The crowd was into everything, to the unfortunate detriment of a couple of fans. The band stopped ‘deep fake’ (and later again for ‘Impermanence’) so medics could attended to fallen punters and when Sam asked for quiet, the crowd obliged. After a polite applause for security we resumed the head banging. ‘tear gas’ was dedicated to Rammestein, a clear influence on that song’s industrial stomp. ‘Giving Blood’ continued the electro theme and crowd gave as good as they got, roaring the chorus back at Sam. It was also apparent that despite the energetic commencement, the band had no desire to make this a short affair – we were getting the full two hours covering most of the two albums (For Those That Wish To Exist and the classic symptoms of a broken spirit) they’d released since their last visit. How the fuck Sam kept going wearing a long sleeve cowboy shirt I dunno.

He demonstrated his continued no peer pressure stance by declining a shooey despite the vocal crowd chants, citing an unwillingness to soil the only pair of boots he brought, and declaring it a shooey safe space. He appeared to have changed his tune when someone threw a shoe on stage but after a tease tossed it back into the crowd. These dudes have tunes for our times and a packed venue ready to eat it all up, shooey or not.

Carter’s magnetism is critical to their live performance so he called us to shake our hips for ‘Little Wonder’ and got us on our knees for the breakdown. It was just anthem after anthem the rest of the way. For me, it was important that the stadium-sized single ‘Dead Butterflies’ lived up to the hype and the band nailed it, with plenty of crowd participation.

They got to the old stuff, like ‘A Match Made in Heaven’, and had the fans climbing shoulders and sending bodies over the barrier towards the stage. ‘Royal Beggars’ blew the roof off. There was a brief interlude as a break and the band returned with acoustic guitars & piano for ‘Momento Mori’. Sam stopped for a cup and tea and thanked fans for letting them “be the band we want to be.” Cue ‘A Wasted Hymn’. It was a genuinely beautiful moment. 

We stopped again as Sam admitted he was on the phone at 3am to his fiancé in tears as he dealt with whatever is on his mind. It was a brave move but fit the mood of the crowd and was met with respectful applause. Frontmen like Sam Carter are a reflection of where we are, far from the cod pieces and toxic masculinity on stage of the 80s and nu-metal 2000s. That a crowd as diverse as this could peacefully coexist is one of the best things about the modern metal scene. Such a thing would’ve been inconceivable even fifteen years ago. The musical result of this moment was the gripping run through of ‘burn down my house’.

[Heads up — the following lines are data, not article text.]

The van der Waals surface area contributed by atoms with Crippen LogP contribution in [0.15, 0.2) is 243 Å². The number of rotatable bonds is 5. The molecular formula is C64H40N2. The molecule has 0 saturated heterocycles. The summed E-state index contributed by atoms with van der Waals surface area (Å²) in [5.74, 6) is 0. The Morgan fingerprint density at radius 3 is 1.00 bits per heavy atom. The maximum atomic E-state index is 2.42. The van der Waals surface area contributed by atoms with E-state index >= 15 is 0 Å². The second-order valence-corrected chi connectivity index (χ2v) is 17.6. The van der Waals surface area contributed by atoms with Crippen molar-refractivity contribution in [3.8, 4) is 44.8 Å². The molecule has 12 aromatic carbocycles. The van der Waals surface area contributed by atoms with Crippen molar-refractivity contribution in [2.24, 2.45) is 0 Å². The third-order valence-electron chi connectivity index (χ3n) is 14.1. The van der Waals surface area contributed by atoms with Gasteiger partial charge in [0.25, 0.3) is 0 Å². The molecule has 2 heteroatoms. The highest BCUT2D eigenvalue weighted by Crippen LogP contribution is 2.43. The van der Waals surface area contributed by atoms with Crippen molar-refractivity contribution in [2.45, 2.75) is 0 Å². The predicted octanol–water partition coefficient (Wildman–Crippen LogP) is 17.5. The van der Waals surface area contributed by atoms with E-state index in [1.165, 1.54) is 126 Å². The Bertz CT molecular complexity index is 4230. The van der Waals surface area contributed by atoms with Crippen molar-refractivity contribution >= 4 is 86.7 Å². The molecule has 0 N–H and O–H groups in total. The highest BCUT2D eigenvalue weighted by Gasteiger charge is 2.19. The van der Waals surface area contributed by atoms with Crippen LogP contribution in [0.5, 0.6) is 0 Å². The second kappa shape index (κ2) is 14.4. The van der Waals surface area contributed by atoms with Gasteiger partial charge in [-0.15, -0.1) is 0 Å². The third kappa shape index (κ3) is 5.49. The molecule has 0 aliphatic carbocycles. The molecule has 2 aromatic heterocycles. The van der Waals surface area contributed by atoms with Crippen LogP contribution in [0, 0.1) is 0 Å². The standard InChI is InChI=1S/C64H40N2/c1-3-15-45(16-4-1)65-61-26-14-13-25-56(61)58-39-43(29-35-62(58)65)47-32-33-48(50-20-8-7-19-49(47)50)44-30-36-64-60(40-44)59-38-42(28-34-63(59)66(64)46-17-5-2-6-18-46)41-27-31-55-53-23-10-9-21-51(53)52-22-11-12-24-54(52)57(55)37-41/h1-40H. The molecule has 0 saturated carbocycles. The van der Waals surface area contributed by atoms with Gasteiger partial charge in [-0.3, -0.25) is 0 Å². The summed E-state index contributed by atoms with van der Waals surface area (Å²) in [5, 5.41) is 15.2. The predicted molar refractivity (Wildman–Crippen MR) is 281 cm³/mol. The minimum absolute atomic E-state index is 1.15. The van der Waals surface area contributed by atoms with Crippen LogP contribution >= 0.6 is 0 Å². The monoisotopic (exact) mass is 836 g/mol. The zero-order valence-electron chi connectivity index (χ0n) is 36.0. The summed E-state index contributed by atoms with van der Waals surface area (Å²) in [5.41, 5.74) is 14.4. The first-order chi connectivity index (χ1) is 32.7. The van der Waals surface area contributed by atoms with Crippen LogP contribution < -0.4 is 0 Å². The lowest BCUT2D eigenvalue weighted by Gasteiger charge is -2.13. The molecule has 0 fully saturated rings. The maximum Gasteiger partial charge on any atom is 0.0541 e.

As a one two punch how the holy hell do you top ‘Hereafter’ and ‘Doomsday’ to close a set?

You encore with ‘Nihilist’ of course. Let me catch my breath boys! We weren’t done though, as ‘when we were young’ finally saw Sam remove the shirt and a truly epic rendition of ‘Animals’ shook the old Hall’s foundations. As we poured out into the night I reflected back on the bands I had seen on that floor from Slipknot’s Australian debut, Machine Head’s Halloween dress up, Slayer’s thrash onslaught to Megadeth’s Gigantours, a sweaty Tenacious D and that final Pantera tour. I would comfortably put this Architects show among them and left comforted by the fact that the kids are going to be alright. 

Words by KJ Draven (Twitter and Instagram), who in addition to the heavy bands mentioned has also been to Festival Hall for Justin Timberlake, Cold Chisel and The Cat Empire. May it never close down. 

Revisit our pre-tour interview with Sam Carter right here

Photo Gallery by Clinton Hatfield. Insta:
Please credit Wall of Sound and Clinton Hatfield if you repost photos.




Architects – 2023 Australian Tour

Feb 22 – Brisbane – Fortitude Music Hall (venue change)

Tickets Here